American Midwestern City Girl

My mother described me as an American Midwestern city girl in her blog post Drifting Away from your Roots.  If the boot fits!  In her blog post she laments the passing of my Baba (stemming from obasan, Japanese for Grandmother), and expresses concern for retaining our family’s Japanese heritage. She’s not wrong to ponder how her daughters will keep our ancestors’ culture alive.  My sister and I dabble in cultural appreciation (delicious food, fun characters, and we did visit Japan in 2015), but this topic deserves its own post and further elaboration.  The real point I’m trying to make is to introduce this blog and myself.  The blog’s namesake coined by my mother.

My mother’s blog is what inspired me to have a go at this.  I’m not sure I really ever read her’s before, which is through her publishing website.  There are SO many entries, and I don’t know how far they date back!  I recently read a number of them, going back to 2014.  I felt grateful to experience her thoughts and interests, and to have her writing easily accessible to me.  She is particularly interested in capturing history through memoirs, and I feel as if she’s simultaneously writing pieces of her own through the blog.  Mostly it features other literature and authors, but it has a personal touch (like mentioning her daughters) that features reflections of her own experiences and feelings.  My mother is an admirable woman, who dabbles in a lot of activities and does a lot of good in this world.  As we are separated by many states and hours, it’s special to have a connection with her by any means.

My mother and father raised me (mostly) outside St. Louis, in my beloved suburban Missouri.  I really do love the suburbs.  And small cities (like St. Louis).  I grew up playing tag barefoot in the street and through neighbors’ yards, knocking on doors to see if Colleen or Kelly could play, and walking to every grade school I attended (okay, okay, I caught rides at every chance).  I love my childhood, those memories, and the schools and people that carried me through them.  I still have a very tight group of friends from middle/high school.  I treasure their impact on my life, and their friendship.  Many people grow up in an environment, and seek change when they gain independence.  I thought my biggest change was going to college in the cornfields of a different Midwestern state.  I thought my future held a return to my favorite city, my favorite neighborhoods.  I never doubted my desire to ultimately return to Missouri, and perpetuate the same way of life.  I still appreciate my hometown, and love visiting.  I cheer for the Cardinals and Blues like you wouldn’t believe – across several stadiums and arenas.  I guess my desire to return has been outweighed by life’s other goals and priorities.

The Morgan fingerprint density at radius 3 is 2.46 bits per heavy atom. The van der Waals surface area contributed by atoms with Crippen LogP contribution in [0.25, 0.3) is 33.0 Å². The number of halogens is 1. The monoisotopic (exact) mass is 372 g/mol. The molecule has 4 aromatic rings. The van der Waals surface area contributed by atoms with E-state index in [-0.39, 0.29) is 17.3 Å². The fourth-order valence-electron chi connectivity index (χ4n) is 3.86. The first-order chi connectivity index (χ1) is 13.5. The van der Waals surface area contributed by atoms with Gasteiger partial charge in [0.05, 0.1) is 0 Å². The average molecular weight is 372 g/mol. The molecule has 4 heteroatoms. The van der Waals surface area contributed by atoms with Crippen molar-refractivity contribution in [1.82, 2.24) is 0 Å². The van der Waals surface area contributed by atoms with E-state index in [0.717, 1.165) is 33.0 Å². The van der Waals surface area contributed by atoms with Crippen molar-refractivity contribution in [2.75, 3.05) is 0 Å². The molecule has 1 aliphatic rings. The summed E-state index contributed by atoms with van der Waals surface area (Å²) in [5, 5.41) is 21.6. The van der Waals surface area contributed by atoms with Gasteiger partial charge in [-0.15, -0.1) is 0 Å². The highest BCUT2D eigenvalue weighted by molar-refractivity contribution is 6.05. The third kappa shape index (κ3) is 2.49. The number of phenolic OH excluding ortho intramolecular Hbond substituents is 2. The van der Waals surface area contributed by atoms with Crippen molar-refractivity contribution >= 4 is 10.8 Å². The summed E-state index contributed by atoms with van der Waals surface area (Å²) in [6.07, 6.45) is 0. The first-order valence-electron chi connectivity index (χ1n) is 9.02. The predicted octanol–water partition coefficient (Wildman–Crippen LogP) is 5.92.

My husband and I had no trouble agreeing that we wanted a sizable plot of land for our first house.  We had a dog, and wanted to give him and ourselves room.  Chris wanted the responsibility of yard maintenance.  He wanted to look out our windows or porch and to see empty space instead of buildings.  I wanted that, too!  We visited the house we bought three times before putting in an offer.  I drive upwards of an hour (in traffic) to get from our little house to my work.  It’s not a dream house, it didn’t check off every box – but by golly if I’m not a sucker for red brick, wood floors, a wood-burning fireplace, and a 0.9 acre plot of land!  If you’ve read the About section, you wouldn’t be surprised to find out I am averse to change.  I grew up in a brick house with a white picket fence.  So I’ll perpetuate my suburban paradise with a little rural flair.  I find comfort in medium-sized towns, and big backyards.

I think farming and county living is often associated with Midwestern.  I gotta say, those things do not relate to my life.  That’s why my mom threw that city girl in there, I think.  I have family in rural Tennessee that I have always loved visiting.  I have picked from small crops, I have sat on a tractor.  But that was a vacation, not my way of life.  I also never got into country music until I took up with a man who did.  I can thank my husband for easing me into the genre – a man who grew up mucking horse stalls and helping harvest alfalfa.  That being said – I wouldn’t quite describe his childhood home as completely rural, either.  So here we are in Pennsylvania, an hour from Philly, building our lives exactly how we want.  Straddling the rural/urban lifestyles – and I think taking some of the best qualities from both!

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